Four years after this, following up Mr. Airy’s suggestion, I proposed and reduced to calculation another hypothesis regarding deficiency of matter below the mountains; viz. that the irregularities

of the mountain surface have arisen from the expansion upwards of the crust of the earth from depths below, which has upheaved the mountains and produced a slight but extensive attenuation of the mass below them. The result of this calculation is given in the SECOND PAPER of this series. I show that it is sufiicient to produce a considerable amount of compensation for mountain attraction ; but that it does not clear up the difficulties ; and that as this attenuation is a mere hypothesis, nothing certain can be determined regarding it.

In this same paper it is shown that a very slight but wide-spread defect or excess of density in the materials of the crust of the earth is capable of producing a sensible and important effect on the plumbline. Thus the possible and not improbable existence of an unknown cause of derangement of the plumb-line hitherto unthought of, as being hidden in the crust, was brought to light.

During the same year it occurred to me that there is another visible cause of disturbance besides the mountains which might produce a sensible effect, viz. the ocean, as its density is less than that of rock. In the THIRD PAPER this effect is calculated, and found to be of importance: (see Phil. Trans. for 1858, p. 790, art. 11). Thus a new source of error was detected.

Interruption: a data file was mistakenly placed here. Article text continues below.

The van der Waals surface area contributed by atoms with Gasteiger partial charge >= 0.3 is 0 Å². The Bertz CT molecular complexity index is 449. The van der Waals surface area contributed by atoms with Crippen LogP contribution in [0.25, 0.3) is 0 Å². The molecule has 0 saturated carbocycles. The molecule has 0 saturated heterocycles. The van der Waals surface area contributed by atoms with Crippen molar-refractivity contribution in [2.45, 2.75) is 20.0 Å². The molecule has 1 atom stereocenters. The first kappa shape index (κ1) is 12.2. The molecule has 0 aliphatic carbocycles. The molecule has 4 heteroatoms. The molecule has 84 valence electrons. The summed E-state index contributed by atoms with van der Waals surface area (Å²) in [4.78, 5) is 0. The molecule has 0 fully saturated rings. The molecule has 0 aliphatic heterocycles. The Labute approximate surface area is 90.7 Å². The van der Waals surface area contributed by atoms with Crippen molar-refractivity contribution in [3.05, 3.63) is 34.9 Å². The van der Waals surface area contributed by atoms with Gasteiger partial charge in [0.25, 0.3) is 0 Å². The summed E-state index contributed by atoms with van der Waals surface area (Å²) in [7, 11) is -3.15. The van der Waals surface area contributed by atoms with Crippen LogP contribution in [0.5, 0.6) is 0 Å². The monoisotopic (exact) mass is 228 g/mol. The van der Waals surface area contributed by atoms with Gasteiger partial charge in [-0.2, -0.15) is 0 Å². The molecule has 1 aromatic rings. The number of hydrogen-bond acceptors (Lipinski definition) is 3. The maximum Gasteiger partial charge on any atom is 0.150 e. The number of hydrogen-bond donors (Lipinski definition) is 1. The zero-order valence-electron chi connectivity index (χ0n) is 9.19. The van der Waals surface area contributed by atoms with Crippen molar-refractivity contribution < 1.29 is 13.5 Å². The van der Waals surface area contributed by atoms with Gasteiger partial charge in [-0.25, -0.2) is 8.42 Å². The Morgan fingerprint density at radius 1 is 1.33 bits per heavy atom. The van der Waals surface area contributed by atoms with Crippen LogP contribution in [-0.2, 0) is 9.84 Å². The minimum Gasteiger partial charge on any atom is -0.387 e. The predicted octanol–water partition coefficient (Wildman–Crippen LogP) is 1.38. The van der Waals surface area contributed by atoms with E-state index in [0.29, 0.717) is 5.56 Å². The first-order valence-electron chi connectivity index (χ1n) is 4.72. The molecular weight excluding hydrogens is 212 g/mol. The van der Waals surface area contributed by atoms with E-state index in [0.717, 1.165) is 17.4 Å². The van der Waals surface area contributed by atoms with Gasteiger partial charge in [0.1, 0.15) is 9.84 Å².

3. Thus far, then, the attempt to clear up the discrepancies detected in the first instance by Colonel Everest between the astronomical and geodetical amplitudes had led to the discovery, that (l) the Himalayas attract places in the plains of India with a force far greater in amount than any person had conceived : And not only so, but that (2) the ocean also has an important influence of the same kind: And more than this, that (3) variations of density in the crust, which are as likely to exist as not, will produce the same efl'ect.

The uncertainty, as to the form of the Himalayas and the depth of the ocean, produces a corresponding degree of uncertainty as to the exact amount of the attraction; while our utter ignorance regarding the condition of the crust below seemed to leave us in hope

less perplexity regarding the derangement which may proceed from ~

that quarter. So that the attempt to determine the resultant amount of local attraction at stations on the Indian Arc by direct calculation would appear, for these reasons, altogether fruitless.